The dynamic datasheet constructed by our ASP file will use the fpnwind DSN. This DSN points to the fpnwind.mdb file. In addition, it will format its newly constructed web pages with the themepageforsite.htm file in the Web site’s root folder (wwwroot). The other dialog boxes aren’t required for typical datasheet publishing tasks.

Analyzing and editing an ASP file
It’s not essential that you understand the code inside an ASP file because the File menu’s Export command generates it automatically. However, learning the layout of the file can help you build your own ASP files, and this knowledge is particularly beneficial for working with HTML forms on web pages. In addition, understanding the design of the ASP script on a web page that’s built with the Export command will enable you to modify the page’s behavior.

Listing A shows the code in the ASP file, which is generated for the Shippers table and is based on the selections that we made. For example, the themepageforsite.htm file has a blends theme, and the meta element for Microsoft Theme in the file’s ninth line assigns this theme to the datasheet for the datasheet’s web page. This designation creates a blue-green fade on the left edge of the page.
<meta http-equiv=”Content-Type” content=”text/html;
<meta name=”GENERATOR” content=”Microsoft FrontPage 4.0″>
<meta name=”ProgId” content=”FrontPage.Editor.Document”>
<meta name=”Microsoft Theme” content=”blends 1001″>

If IsObject(Session(“fpnwind_conn”)) Then
Set conn = Session(“fpnwind_conn”)
Set conn = Server.CreateObject(“ADODB.Connection”)
conn.open “fpnwind”,””,””
Set Session(“fpnwind_conn”) = conn
End If
If IsObject(Session(“Shippers_rs”)) Then
Set rs = Session(“Shippers_rs”)
sql = “SELECT * FROM [Shippers]”
Set rs = Server.CreateObject(“ADODB.Recordset”)
rs.Open sql, conn, 3, 3
If rs.eof Then
End If
Set Session(“Shippers_rs”) = rs
End If
<FONT FACE=”Arial” COLOR=#000000><CAPTION>

<TH BGCOLOR=#c0c0c0 BORDERCOLOR=#000000 >
<FONT SIZE=2 FACE=”Arial” COLOR=#000000>
Shipper ID</FONT></TH>
<TH BGCOLOR=#c0c0c0 BORDERCOLOR=#000000 >
<FONT SIZE=2 FACE=”Arial” COLOR=#000000>
Company Name</FONT></TH>
<TH BGCOLOR=#c0c0c0 BORDERCOLOR=#000000 >
<FONT SIZE=2 FACE=”Arial” COLOR=#000000>

On Error Resume Next
do while Not rs.eof
<FONT SIZE=2 FACE=”Arial” COLOR=#000000>
<FONT SIZE=2 FACE=”Arial” COLOR=#000000>
<FONT SIZE=2 FACE=”Arial” COLOR=#000000>



After the preliminary elements appear between the HTML and body elements, a VBScript block of code creates a connection to the database that’s denoted by the fpnwind DSN. In this case, it’s an Access database named fpnwind.mdb in the fpdb folder on the FrontPage site. You can use the FrontPage Import command on the File menu to transfer the database from a remote workstation to the Web server.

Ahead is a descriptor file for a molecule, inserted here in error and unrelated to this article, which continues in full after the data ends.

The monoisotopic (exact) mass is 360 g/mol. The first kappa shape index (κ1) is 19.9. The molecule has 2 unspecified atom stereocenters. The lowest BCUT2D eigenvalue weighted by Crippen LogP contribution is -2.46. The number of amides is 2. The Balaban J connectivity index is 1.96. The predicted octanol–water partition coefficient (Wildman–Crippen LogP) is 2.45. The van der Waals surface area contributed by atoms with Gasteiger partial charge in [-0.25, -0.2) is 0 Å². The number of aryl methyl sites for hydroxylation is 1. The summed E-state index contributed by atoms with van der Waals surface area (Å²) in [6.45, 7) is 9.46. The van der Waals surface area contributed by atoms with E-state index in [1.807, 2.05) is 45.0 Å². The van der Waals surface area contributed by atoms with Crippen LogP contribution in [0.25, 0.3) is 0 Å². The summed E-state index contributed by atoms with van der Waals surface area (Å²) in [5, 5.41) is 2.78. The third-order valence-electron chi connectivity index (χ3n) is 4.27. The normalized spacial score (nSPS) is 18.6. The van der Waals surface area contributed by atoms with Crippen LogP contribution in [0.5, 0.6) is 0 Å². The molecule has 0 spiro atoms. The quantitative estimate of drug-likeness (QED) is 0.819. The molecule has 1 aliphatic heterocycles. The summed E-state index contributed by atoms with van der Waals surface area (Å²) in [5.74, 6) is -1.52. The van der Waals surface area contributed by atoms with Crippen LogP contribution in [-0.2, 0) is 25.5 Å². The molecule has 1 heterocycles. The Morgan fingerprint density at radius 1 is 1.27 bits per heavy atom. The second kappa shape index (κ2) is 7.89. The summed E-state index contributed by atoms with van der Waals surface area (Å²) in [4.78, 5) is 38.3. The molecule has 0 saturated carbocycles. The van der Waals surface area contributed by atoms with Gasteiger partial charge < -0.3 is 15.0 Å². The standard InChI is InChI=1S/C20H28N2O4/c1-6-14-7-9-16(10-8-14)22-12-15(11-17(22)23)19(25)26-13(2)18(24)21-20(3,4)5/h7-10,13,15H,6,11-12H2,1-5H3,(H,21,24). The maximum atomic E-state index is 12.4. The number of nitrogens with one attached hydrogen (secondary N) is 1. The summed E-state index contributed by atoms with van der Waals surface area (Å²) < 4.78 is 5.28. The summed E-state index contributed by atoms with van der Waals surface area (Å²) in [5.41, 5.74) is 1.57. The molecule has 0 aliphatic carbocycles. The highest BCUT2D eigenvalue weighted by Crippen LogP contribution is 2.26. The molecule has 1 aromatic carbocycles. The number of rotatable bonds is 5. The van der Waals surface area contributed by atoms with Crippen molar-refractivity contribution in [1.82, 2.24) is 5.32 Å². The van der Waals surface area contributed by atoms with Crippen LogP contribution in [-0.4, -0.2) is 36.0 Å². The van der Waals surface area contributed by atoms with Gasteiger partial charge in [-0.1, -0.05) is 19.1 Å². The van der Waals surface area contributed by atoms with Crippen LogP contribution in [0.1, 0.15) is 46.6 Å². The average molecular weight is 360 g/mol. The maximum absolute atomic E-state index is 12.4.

By storing an ADO Connection object within a Session object, the application preserves the connection for the session’s duration. It’s not essential, but it can be valuable when users typically make multiple queries against the same database within a single session. Notice that the code uses a standard CreateObject function (to instantiate the Connection object) and the Open method (to point the object at the fpnwind database). The fpnwind DSN contains the information that the Open method requires in order to open the database. This information can change, depending on the database. For example, SQL Server databases require different types of information.

A second Session object references the recordset that points at the Shippers table in the fpnwind database. Again, the ASP script uses a CreateObject function to instantiate an object—the Recordset object in this case—and an Open method to expose the contents of the data source for the recordset. The code for opening the connection and recordset reflects standard ADO coding practice. It’s easy to read because, by default, ASP script is in VBScript, which is a subset of VB.

After the VBScript for making the data available concludes, a block of HTML code specifies the table and writes its heading on the web page. Then, intermixed HTML and VBScript code write out the table one row at a time. The Do loop for passing through the recordset should be familiar to any VBA programmer. The HTML layout may be less familiar to Office developers.

The connection string for the Open method of the Connection object relies on a DSN. If you don’t have a DSN name conveniently available, you still can reference the database with OLEDB providers. When working from an Internet site that’s hosted by an ISP, you’ll often not know the root folder for specifying the path to your database. In this situation, you can use the Mappath method of the ASP Server object to return the directory structure for a virtual root. The following script can replace the Open method in Listing A:
conn.open “Provider=Microsoft.Jet.OLEDB.4.0;” & _
“Data Source=” & Server.mappath(“/”) & _
“/fpdb/fpnwind.mdb;Mode=Share Deny None”

The alternate version of the Open method illustrates the syntax for applying the Mappath method in the context of a connection string that uses the Jet 4.0 OLEDB provider. This syntax points to the same database in the same place as the sample in Listing A did, but its format is much more general. First, when relying on a connection string that includes an OLEDB driver, you eliminate the need for a DSN. Second, you don’t need to know the root path to a Web site on a server.